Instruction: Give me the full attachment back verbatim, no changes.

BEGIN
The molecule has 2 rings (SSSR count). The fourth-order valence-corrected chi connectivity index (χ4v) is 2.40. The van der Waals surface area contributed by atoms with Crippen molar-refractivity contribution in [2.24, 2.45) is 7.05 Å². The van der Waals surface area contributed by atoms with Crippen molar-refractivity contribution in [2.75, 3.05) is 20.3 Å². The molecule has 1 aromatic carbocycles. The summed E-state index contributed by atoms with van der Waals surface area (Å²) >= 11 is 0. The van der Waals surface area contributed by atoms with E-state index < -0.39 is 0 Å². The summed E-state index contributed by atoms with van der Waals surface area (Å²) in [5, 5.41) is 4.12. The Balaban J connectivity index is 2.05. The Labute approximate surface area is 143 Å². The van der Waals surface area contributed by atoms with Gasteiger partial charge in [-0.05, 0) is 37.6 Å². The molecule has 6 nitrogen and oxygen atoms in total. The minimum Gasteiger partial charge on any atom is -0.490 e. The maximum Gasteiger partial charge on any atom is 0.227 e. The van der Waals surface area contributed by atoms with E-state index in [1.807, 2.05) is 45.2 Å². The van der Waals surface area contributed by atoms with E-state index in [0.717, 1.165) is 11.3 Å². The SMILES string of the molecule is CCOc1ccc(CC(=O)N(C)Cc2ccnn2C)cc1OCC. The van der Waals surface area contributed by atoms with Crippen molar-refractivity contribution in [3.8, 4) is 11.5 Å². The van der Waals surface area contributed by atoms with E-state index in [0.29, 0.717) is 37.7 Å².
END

The molecule has 2 rings (SSSR count). The fourth-order valence-corrected chi connectivity index (χ4v) is 2.40. The van der Waals surface area contributed by atoms with Crippen molar-refractivity contribution in [2.24, 2.45) is 7.05 Å². The van der Waals surface area contributed by atoms with Crippen molar-refractivity contribution in [2.75, 3.05) is 20.3 Å². The molecule has 1 aromatic carbocycles. The summed E-state index contributed by atoms with van der Waals surface area (Å²) >= 11 is 0. The van der Waals surface area contributed by atoms with E-state index < -0.39 is 0 Å². The summed E-state index contributed by atoms with van der Waals surface area (Å²) in [5, 5.41) is 4.12. The Balaban J connectivity index is 2.05. The Labute approximate surface area is 143 Å². The van der Waals surface area contributed by atoms with Gasteiger partial charge in [-0.05, 0) is 37.6 Å². The molecule has 6 nitrogen and oxygen atoms in total. The minimum Gasteiger partial charge on any atom is -0.490 e. The maximum Gasteiger partial charge on any atom is 0.227 e. The van der Waals surface area contributed by atoms with E-state index in [1.807, 2.05) is 45.2 Å². The van der Waals surface area contributed by atoms with E-state index in [0.717, 1.165) is 11.3 Å². The SMILES string of the molecule is CCOc1ccc(CC(=O)N(C)Cc2ccnn2C)cc1OCC. The van der Waals surface area contributed by atoms with Crippen molar-refractivity contribution in [3.8, 4) is 11.5 Å². The van der Waals surface area contributed by atoms with E-state index in [0.29, 0.717) is 37.7 Å².